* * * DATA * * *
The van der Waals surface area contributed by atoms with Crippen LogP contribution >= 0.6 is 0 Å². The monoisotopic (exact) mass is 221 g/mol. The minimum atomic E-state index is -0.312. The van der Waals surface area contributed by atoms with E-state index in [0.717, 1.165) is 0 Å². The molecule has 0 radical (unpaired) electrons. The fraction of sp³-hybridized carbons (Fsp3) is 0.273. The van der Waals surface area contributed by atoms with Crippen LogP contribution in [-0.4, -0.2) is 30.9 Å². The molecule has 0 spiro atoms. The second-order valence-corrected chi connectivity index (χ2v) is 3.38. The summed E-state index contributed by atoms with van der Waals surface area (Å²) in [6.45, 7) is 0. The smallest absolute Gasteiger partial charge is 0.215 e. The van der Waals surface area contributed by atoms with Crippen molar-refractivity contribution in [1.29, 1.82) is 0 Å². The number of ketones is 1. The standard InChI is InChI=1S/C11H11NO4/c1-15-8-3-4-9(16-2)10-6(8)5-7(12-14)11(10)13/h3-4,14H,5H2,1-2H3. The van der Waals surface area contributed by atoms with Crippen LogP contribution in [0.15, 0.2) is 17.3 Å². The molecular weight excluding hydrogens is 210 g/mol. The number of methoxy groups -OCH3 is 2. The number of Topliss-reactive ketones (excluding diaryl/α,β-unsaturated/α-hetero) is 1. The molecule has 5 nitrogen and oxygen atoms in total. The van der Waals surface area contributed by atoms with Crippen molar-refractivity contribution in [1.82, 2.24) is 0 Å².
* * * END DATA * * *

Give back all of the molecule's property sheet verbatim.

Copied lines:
The van der Waals surface area contributed by atoms with Crippen LogP contribution >= 0.6 is 0 Å². The monoisotopic (exact) mass is 221 g/mol. The minimum atomic E-state index is -0.312. The van der Waals surface area contributed by atoms with E-state index in [0.717, 1.165) is 0 Å². The molecule has 0 radical (unpaired) electrons. The fraction of sp³-hybridized carbons (Fsp3) is 0.273. The van der Waals surface area contributed by atoms with Crippen LogP contribution in [-0.4, -0.2) is 30.9 Å². The molecule has 0 spiro atoms. The second-order valence-corrected chi connectivity index (χ2v) is 3.38. The summed E-state index contributed by atoms with van der Waals surface area (Å²) in [6.45, 7) is 0. The smallest absolute Gasteiger partial charge is 0.215 e. The van der Waals surface area contributed by atoms with Crippen molar-refractivity contribution in [1.29, 1.82) is 0 Å². The number of ketones is 1. The standard InChI is InChI=1S/C11H11NO4/c1-15-8-3-4-9(16-2)10-6(8)5-7(12-14)11(10)13/h3-4,14H,5H2,1-2H3. The van der Waals surface area contributed by atoms with Crippen LogP contribution in [0.15, 0.2) is 17.3 Å². The molecular weight excluding hydrogens is 210 g/mol. The number of methoxy groups -OCH3 is 2. The number of Topliss-reactive ketones (excluding diaryl/α,β-unsaturated/α-hetero) is 1. The molecule has 5 nitrogen and oxygen atoms in total. The van der Waals surface area contributed by atoms with Crippen molar-refractivity contribution in [1.82, 2.24) is 0 Å².